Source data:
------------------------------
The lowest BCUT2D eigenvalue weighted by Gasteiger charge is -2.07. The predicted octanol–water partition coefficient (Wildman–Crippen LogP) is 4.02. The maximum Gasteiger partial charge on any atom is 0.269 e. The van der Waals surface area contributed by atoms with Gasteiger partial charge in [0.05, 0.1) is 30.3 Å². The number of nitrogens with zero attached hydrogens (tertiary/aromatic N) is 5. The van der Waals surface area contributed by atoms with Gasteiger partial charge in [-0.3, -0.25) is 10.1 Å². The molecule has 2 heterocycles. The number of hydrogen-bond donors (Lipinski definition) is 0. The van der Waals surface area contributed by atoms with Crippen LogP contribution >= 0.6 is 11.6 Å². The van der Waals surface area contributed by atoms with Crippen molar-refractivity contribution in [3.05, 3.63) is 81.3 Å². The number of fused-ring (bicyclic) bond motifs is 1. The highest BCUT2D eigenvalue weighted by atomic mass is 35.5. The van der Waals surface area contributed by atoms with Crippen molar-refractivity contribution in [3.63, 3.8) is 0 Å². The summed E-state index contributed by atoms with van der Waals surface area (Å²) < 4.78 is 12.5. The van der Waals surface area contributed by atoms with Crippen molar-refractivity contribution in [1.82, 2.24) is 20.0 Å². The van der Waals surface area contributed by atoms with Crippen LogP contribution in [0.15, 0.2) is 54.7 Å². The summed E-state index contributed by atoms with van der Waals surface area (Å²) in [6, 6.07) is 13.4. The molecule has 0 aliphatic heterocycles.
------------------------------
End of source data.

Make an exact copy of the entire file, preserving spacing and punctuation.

The lowest BCUT2D eigenvalue weighted by Gasteiger charge is -2.07. The predicted octanol–water partition coefficient (Wildman–Crippen LogP) is 4.02. The maximum Gasteiger partial charge on any atom is 0.269 e. The van der Waals surface area contributed by atoms with Gasteiger partial charge in [0.05, 0.1) is 30.3 Å². The number of nitrogens with zero attached hydrogens (tertiary/aromatic N) is 5. The van der Waals surface area contributed by atoms with Gasteiger partial charge in [-0.3, -0.25) is 10.1 Å². The molecule has 2 heterocycles. The number of hydrogen-bond donors (Lipinski definition) is 0. The van der Waals surface area contributed by atoms with Crippen LogP contribution >= 0.6 is 11.6 Å². The van der Waals surface area contributed by atoms with Crippen molar-refractivity contribution in [3.05, 3.63) is 81.3 Å². The number of fused-ring (bicyclic) bond motifs is 1. The highest BCUT2D eigenvalue weighted by atomic mass is 35.5. The van der Waals surface area contributed by atoms with Crippen molar-refractivity contribution in [3.63, 3.8) is 0 Å². The summed E-state index contributed by atoms with van der Waals surface area (Å²) < 4.78 is 12.5. The van der Waals surface area contributed by atoms with Crippen molar-refractivity contribution in [1.82, 2.24) is 20.0 Å². The van der Waals surface area contributed by atoms with Crippen LogP contribution in [0.15, 0.2) is 54.7 Å². The summed E-state index contributed by atoms with van der Waals surface area (Å²) in [6, 6.07) is 13.4. The molecule has 0 aliphatic heterocycles.